July 10, 2019 - 1:02 pm
SPRINGFIELD, Ill. (AP) — Country rock band Confederate Railroad has been barred from performing at an Illinois state fair because of its use of the Confederate flag, setting off a firestorm by southern Illinois fans who believe they're under Chicago liberals' thumb of political correctness. The...
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Japanese Prime Minister Shinzo Abe speaks at his official residence after announcing his government not to appeal against damages ruling in leprosy suit, in Tokyo Tuesday, July 9, 2019. Japan says it will not challenge the recent court ruling awarding damages to former leprosy patients' families for their suffering from discrimination caused by the government's failure to end its isolation policy. (Yohei Kanasashi/Kyodo News via AP)
July 09, 2019 - 9:10 am
TOKYO (AP) — Japan's prime minister said Tuesday that the government will abide by a court ruling ordering it to compensate former leprosy patients' families over a lengthy segregation policy that severed family ties and caused long-lasting prejudice. Prime Minister Shinzo Abe said the government...
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Democratic presidential candidate Sen. Elizabeth Warren, D-Mass., speaks at a campaign event Tuesday, July 2, 2019, in Las Vegas. (AP Photo/John Locher)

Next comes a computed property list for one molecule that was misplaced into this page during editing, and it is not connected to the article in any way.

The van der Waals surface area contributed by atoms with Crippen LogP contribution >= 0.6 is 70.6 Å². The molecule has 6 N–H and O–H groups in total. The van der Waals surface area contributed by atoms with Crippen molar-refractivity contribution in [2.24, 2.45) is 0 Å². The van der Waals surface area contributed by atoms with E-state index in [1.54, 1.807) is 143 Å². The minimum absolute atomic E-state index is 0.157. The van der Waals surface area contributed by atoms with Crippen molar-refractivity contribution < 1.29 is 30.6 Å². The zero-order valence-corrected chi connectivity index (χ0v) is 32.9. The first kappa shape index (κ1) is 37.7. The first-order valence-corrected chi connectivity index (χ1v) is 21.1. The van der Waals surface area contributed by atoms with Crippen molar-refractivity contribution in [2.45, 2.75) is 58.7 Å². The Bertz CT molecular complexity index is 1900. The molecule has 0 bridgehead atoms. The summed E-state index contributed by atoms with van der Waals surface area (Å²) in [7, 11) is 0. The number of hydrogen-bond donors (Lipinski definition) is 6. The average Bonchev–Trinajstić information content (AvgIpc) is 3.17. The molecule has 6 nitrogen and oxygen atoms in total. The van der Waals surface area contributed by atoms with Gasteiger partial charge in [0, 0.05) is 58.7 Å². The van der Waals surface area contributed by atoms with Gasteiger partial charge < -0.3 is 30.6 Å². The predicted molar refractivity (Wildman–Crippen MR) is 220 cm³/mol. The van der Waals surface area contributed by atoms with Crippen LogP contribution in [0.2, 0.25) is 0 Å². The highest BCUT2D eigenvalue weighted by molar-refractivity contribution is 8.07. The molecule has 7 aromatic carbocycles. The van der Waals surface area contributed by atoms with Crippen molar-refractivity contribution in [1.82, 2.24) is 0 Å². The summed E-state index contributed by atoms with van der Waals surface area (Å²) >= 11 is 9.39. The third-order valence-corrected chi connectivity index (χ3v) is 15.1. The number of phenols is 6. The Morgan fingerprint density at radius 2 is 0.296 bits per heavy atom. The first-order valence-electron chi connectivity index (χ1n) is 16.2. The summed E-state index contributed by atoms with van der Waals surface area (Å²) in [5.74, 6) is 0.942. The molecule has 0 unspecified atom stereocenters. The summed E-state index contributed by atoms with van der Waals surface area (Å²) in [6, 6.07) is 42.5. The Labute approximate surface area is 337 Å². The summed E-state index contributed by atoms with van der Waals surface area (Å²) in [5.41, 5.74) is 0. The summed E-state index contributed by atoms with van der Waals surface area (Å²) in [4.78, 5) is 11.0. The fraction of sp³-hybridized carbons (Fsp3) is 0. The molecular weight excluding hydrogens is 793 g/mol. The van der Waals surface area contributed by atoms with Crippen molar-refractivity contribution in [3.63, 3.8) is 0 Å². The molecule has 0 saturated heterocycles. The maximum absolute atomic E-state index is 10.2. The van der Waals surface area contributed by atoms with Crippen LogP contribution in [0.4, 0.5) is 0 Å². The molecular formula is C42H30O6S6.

July 05, 2019 - 12:34 pm
Democratic 2020 hopeful Elizabeth Warren says that if elected president she would sign executive orders aimed at addressing the wage and employment leadership gap for women of color, punishing companies and contractors with historically poor records on diversity and equality by denying them...
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Shana Bonner, left, styles the hair of Pho Gibson at Exquisite U hair salon in Sacramento, Calif., Wednesday, July 3, 2019. Gov. Gavin Newsom signed into law Wednesday a bill making California the first state to ban workplace and school discrimination against black people for wearing hairstyles such as braids, twists and locks. (AP Photo/Kathleen Ronayne)
July 04, 2019 - 1:37 am
SACRAMENTO, Calif. (AP) — Gov. Gavin Newsom signed into law Wednesday a bill making California the first state to ban workplace and school discrimination against black people for wearing hairstyles such as braids, twists and locks. The law by Democratic Sen. Holly Mitchell of Los Angeles, a black...
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FILE - This Oct. 4, 2018, file photo shows the U.S. Supreme Court at sunset in Washington. More than 200 corporations have signed a friend-of-the-court brief urging the U.S. Supreme Court to rule that federal civil rights law bans job discrimination on the basis of sexual orientation and gender identity. The brief, announced Tuesday, July 2, 2019 by a coalition of five LGBTQ-rights groups, is being submitted to the Supreme Court this week ahead of oral arguments before the justices this fall on three cases that may determine whether gays, lesbians and transgender people are protected from discrimination by existing federal civil rights laws. (AP Photo/Manuel Balce Ceneta, File)
July 02, 2019 - 12:46 pm
NEW YORK (AP) — More than 200 corporations, including many of America's best-known companies, are urging the U.S. Supreme Court to rule that federal civil rights law bans job discrimination on the basis of sexual orientation and gender identity. The corporations outlined their stance in a legal...